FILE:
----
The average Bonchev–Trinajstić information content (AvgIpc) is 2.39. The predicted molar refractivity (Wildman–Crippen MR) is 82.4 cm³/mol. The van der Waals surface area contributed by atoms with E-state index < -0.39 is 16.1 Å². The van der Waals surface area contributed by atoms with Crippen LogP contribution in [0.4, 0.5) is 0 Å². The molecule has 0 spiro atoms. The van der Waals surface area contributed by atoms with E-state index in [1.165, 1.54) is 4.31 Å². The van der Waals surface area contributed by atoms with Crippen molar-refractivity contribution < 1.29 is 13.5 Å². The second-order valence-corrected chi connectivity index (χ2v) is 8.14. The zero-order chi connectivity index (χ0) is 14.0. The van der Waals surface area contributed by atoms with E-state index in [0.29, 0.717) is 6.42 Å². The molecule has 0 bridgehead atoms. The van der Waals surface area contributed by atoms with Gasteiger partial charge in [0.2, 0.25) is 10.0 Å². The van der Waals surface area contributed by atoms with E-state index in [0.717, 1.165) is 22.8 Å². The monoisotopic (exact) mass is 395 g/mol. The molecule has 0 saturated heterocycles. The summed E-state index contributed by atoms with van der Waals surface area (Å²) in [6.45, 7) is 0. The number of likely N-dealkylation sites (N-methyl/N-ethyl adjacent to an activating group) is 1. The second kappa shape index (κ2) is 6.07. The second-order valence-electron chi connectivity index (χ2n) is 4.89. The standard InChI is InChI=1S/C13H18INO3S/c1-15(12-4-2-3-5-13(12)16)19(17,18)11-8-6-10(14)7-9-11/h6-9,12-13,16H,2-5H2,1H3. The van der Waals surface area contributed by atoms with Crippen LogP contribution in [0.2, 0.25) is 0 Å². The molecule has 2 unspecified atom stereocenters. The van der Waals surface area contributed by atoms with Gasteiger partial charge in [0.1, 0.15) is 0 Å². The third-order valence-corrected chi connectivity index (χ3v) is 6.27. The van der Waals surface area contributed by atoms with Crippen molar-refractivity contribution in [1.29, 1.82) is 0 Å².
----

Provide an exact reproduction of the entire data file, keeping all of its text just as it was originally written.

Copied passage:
The average Bonchev–Trinajstić information content (AvgIpc) is 2.39. The predicted molar refractivity (Wildman–Crippen MR) is 82.4 cm³/mol. The van der Waals surface area contributed by atoms with E-state index < -0.39 is 16.1 Å². The van der Waals surface area contributed by atoms with Crippen LogP contribution in [0.4, 0.5) is 0 Å². The molecule has 0 spiro atoms. The van der Waals surface area contributed by atoms with E-state index in [1.165, 1.54) is 4.31 Å². The van der Waals surface area contributed by atoms with Crippen molar-refractivity contribution < 1.29 is 13.5 Å². The second-order valence-corrected chi connectivity index (χ2v) is 8.14. The zero-order chi connectivity index (χ0) is 14.0. The van der Waals surface area contributed by atoms with E-state index in [0.29, 0.717) is 6.42 Å². The molecule has 0 bridgehead atoms. The van der Waals surface area contributed by atoms with Gasteiger partial charge in [0.2, 0.25) is 10.0 Å². The van der Waals surface area contributed by atoms with E-state index in [0.717, 1.165) is 22.8 Å². The monoisotopic (exact) mass is 395 g/mol. The molecule has 0 saturated heterocycles. The summed E-state index contributed by atoms with van der Waals surface area (Å²) in [6.45, 7) is 0. The number of likely N-dealkylation sites (N-methyl/N-ethyl adjacent to an activating group) is 1. The second kappa shape index (κ2) is 6.07. The second-order valence-electron chi connectivity index (χ2n) is 4.89. The standard InChI is InChI=1S/C13H18INO3S/c1-15(12-4-2-3-5-13(12)16)19(17,18)11-8-6-10(14)7-9-11/h6-9,12-13,16H,2-5H2,1H3. The van der Waals surface area contributed by atoms with Crippen LogP contribution in [0.2, 0.25) is 0 Å². The molecule has 2 unspecified atom stereocenters. The van der Waals surface area contributed by atoms with Gasteiger partial charge in [0.1, 0.15) is 0 Å². The third-order valence-corrected chi connectivity index (χ3v) is 6.27. The van der Waals surface area contributed by atoms with Crippen molar-refractivity contribution in [1.29, 1.82) is 0 Å².